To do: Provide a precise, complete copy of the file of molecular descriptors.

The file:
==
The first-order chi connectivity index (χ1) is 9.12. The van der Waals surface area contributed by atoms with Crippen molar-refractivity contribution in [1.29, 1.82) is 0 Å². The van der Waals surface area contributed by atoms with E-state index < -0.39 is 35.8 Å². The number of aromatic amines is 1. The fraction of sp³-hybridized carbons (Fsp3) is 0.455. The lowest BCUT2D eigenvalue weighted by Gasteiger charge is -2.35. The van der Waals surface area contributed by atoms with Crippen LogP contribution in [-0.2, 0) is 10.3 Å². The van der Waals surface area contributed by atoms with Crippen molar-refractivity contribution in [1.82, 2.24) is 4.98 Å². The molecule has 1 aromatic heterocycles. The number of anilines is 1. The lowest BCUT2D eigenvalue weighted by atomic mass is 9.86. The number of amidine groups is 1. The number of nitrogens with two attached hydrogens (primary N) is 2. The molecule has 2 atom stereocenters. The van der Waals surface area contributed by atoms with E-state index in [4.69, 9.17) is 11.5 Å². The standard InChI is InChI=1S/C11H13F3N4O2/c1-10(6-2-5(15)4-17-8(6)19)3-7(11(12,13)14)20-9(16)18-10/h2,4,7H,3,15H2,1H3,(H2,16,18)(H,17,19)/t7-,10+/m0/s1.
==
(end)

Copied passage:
The first-order chi connectivity index (χ1) is 9.12. The van der Waals surface area contributed by atoms with Crippen molar-refractivity contribution in [1.29, 1.82) is 0 Å². The van der Waals surface area contributed by atoms with E-state index < -0.39 is 35.8 Å². The number of aromatic amines is 1. The fraction of sp³-hybridized carbons (Fsp3) is 0.455. The lowest BCUT2D eigenvalue weighted by Gasteiger charge is -2.35. The van der Waals surface area contributed by atoms with Crippen LogP contribution in [-0.2, 0) is 10.3 Å². The van der Waals surface area contributed by atoms with Crippen molar-refractivity contribution in [1.82, 2.24) is 4.98 Å². The molecule has 1 aromatic heterocycles. The number of anilines is 1. The lowest BCUT2D eigenvalue weighted by atomic mass is 9.86. The number of amidine groups is 1. The number of nitrogens with two attached hydrogens (primary N) is 2. The molecule has 2 atom stereocenters. The van der Waals surface area contributed by atoms with E-state index in [4.69, 9.17) is 11.5 Å². The standard InChI is InChI=1S/C11H13F3N4O2/c1-10(6-2-5(15)4-17-8(6)19)3-7(11(12,13)14)20-9(16)18-10/h2,4,7H,3,15H2,1H3,(H2,16,18)(H,17,19)/t7-,10+/m0/s1.